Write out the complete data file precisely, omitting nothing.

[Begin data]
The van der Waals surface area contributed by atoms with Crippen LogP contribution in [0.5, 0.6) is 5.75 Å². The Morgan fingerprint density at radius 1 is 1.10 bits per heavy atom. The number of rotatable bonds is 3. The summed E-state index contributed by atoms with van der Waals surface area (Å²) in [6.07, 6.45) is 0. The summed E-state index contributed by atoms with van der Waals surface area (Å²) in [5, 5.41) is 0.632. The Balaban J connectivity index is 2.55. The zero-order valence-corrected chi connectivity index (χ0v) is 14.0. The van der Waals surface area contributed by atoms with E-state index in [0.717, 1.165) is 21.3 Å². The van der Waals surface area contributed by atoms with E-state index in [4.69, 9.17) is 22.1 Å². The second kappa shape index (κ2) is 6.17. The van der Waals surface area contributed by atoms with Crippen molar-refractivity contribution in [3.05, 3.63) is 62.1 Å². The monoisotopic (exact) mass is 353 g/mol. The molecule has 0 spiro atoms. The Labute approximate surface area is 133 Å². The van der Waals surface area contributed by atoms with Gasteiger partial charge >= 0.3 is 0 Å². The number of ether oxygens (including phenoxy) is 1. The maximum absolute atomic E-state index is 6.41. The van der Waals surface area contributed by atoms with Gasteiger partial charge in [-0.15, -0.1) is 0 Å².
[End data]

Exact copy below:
The van der Waals surface area contributed by atoms with Crippen LogP contribution in [0.5, 0.6) is 5.75 Å². The Morgan fingerprint density at radius 1 is 1.10 bits per heavy atom. The number of rotatable bonds is 3. The summed E-state index contributed by atoms with van der Waals surface area (Å²) in [6.07, 6.45) is 0. The summed E-state index contributed by atoms with van der Waals surface area (Å²) in [5, 5.41) is 0.632. The Balaban J connectivity index is 2.55. The zero-order valence-corrected chi connectivity index (χ0v) is 14.0. The van der Waals surface area contributed by atoms with E-state index in [0.717, 1.165) is 21.3 Å². The van der Waals surface area contributed by atoms with E-state index in [4.69, 9.17) is 22.1 Å². The second kappa shape index (κ2) is 6.17. The van der Waals surface area contributed by atoms with Crippen molar-refractivity contribution in [3.05, 3.63) is 62.1 Å². The monoisotopic (exact) mass is 353 g/mol. The molecule has 0 spiro atoms. The Labute approximate surface area is 133 Å². The van der Waals surface area contributed by atoms with Gasteiger partial charge >= 0.3 is 0 Å². The number of ether oxygens (including phenoxy) is 1. The maximum absolute atomic E-state index is 6.41. The van der Waals surface area contributed by atoms with Gasteiger partial charge in [-0.15, -0.1) is 0 Å².